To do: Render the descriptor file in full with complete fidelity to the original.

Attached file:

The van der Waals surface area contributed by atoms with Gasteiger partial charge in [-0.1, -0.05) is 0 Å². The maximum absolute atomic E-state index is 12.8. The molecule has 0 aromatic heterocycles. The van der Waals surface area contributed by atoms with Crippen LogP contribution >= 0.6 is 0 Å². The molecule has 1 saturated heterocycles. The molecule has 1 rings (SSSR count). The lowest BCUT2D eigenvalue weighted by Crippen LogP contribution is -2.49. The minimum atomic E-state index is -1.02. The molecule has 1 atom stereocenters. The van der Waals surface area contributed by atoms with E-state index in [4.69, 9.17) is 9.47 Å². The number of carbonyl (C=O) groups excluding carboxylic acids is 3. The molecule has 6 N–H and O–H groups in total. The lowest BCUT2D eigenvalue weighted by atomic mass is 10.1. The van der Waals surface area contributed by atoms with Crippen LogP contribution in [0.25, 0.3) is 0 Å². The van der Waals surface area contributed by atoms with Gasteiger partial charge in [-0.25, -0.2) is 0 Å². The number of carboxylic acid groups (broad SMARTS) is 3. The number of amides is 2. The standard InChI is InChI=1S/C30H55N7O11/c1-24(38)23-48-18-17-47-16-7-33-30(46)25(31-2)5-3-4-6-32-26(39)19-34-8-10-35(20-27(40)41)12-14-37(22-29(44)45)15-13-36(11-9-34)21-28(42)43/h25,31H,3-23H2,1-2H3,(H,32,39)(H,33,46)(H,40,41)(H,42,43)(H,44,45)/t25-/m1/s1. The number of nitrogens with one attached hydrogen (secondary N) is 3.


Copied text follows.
The van der Waals surface area contributed by atoms with Gasteiger partial charge in [-0.1, -0.05) is 0 Å². The maximum absolute atomic E-state index is 12.8. The molecule has 0 aromatic heterocycles. The van der Waals surface area contributed by atoms with Crippen LogP contribution >= 0.6 is 0 Å². The molecule has 1 saturated heterocycles. The molecule has 1 rings (SSSR count). The lowest BCUT2D eigenvalue weighted by Crippen LogP contribution is -2.49. The minimum atomic E-state index is -1.02. The molecule has 1 atom stereocenters. The van der Waals surface area contributed by atoms with E-state index in [4.69, 9.17) is 9.47 Å². The number of carbonyl (C=O) groups excluding carboxylic acids is 3. The molecule has 6 N–H and O–H groups in total. The lowest BCUT2D eigenvalue weighted by atomic mass is 10.1. The van der Waals surface area contributed by atoms with Crippen LogP contribution in [0.25, 0.3) is 0 Å². The van der Waals surface area contributed by atoms with Gasteiger partial charge in [-0.25, -0.2) is 0 Å². The number of carboxylic acid groups (broad SMARTS) is 3. The number of amides is 2. The standard InChI is InChI=1S/C30H55N7O11/c1-24(38)23-48-18-17-47-16-7-33-30(46)25(31-2)5-3-4-6-32-26(39)19-34-8-10-35(20-27(40)41)12-14-37(22-29(44)45)15-13-36(11-9-34)21-28(42)43/h25,31H,3-23H2,1-2H3,(H,32,39)(H,33,46)(H,40,41)(H,42,43)(H,44,45)/t25-/m1/s1. The number of nitrogens with one attached hydrogen (secondary N) is 3.